Congress and International Organizations Urge Women's Rights and Security
At a House hearing on Afghanistan and its draft constitution, several members of Congress, administration officials, and representatives of international organizations pressed for more protections for women's rights in the constitution and security in Afghanistan. The Assistant Secretary of Democracy, Human Rights, and Labor the State Department Lorne Craner stated, "though the draft makes wide provision for the equal rights of all citizens before the law, the draft does not include a definition of who is a citizen, and does not state that both men and women are citizens." Craner also stated that "more specifics need to be mentioned, such as outlawing discrimination against women, forced and underage marriages, full rights of marriage, divorce, and inheritance for women so that their rights are preserved and protected from possible extremist interpretations."
T. Kumar, Advocacy Director for Asia and the Pacific at Amnesty International USA, stated that he found it shocking to see that there is "no mention of women's rights" in the current draft of the constitution. Kumar and Representative Rohrabacher (R-CA) also expressed concerns that "citizen" is not defined as both male and female Afghans to ensure equal access to rights. In fact, Rohrabacher went on to say that the constitution needs to have a bill of rights that ensure that "women have equal rights."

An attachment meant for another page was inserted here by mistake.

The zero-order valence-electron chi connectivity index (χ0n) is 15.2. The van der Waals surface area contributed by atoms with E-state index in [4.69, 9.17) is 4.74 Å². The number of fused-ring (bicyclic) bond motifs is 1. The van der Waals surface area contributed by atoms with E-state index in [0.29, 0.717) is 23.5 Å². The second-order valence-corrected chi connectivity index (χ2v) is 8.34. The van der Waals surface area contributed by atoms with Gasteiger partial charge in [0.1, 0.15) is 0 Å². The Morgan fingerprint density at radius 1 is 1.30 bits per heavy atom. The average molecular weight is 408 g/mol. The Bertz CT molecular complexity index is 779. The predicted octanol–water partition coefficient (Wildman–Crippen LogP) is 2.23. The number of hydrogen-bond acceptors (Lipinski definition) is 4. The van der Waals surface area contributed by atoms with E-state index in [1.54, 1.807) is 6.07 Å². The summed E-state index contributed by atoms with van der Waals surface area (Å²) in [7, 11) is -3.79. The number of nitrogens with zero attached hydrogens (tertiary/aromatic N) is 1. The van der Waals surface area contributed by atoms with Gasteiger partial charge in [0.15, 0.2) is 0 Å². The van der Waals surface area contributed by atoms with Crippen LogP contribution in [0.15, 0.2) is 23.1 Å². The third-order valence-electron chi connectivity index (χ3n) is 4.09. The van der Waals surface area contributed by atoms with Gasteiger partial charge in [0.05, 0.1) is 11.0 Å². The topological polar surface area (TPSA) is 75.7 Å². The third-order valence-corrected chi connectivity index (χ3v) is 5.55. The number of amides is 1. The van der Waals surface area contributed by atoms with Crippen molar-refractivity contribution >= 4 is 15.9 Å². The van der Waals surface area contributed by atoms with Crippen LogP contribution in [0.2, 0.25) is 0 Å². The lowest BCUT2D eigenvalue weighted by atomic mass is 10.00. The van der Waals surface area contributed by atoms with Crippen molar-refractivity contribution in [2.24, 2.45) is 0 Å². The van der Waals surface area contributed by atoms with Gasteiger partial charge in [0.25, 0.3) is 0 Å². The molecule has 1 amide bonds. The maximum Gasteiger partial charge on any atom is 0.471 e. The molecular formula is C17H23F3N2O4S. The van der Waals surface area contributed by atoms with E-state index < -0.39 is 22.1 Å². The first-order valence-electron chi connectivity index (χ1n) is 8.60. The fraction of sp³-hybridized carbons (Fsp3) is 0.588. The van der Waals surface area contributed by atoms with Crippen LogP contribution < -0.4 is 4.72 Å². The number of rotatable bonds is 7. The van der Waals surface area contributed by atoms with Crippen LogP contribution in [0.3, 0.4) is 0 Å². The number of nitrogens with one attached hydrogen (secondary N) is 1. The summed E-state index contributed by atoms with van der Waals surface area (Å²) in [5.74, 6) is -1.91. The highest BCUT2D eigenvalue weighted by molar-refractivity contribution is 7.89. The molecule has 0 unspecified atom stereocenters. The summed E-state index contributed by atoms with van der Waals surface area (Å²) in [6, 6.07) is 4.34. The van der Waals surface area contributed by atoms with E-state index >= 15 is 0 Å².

Amnesty International USA recommended that the Bush Administration increase its financial assistance to rebuild Afghanistan with earmarks for the Ministry of Women's Affairs, the Afghan Independent Human Rights Commission, and the Judicial Commission.
The Vice President of the International Crisis Group and Amnesty International USA urged the expansion of the International Security Assistance Force (ISAF) size and mandate to keep Afghanistan from becoming a failed state.
12/9/2013 Mixed Results for Afghanistan's Anti-Violence Against Women Law - The United Nations Assistance Mission in Afghanistan (UNAMA) and the Office of the UN High Commissioner for Human Rights (OHCHR) released their annual report on violence against women in Afghanistan yesterday, revealing mixed results of the country's Elimination of Violence against Women Law.
"A Way to Go: An Update on Implementation of the Law on the Elimination of Violence against Women in Afghanistan [PDF]," found that there was a 28 percent increase in reports of violence against women from 2012 to 2013 , but only 17 percent of those were prosecuted under EVAW - a small 2 percent increase from last year.
The law, which was issued by the executive decree of President Hamid Karzai in 2009, criminalizes 22 acts of violence against women and specifies punishment for perpetrators. . . .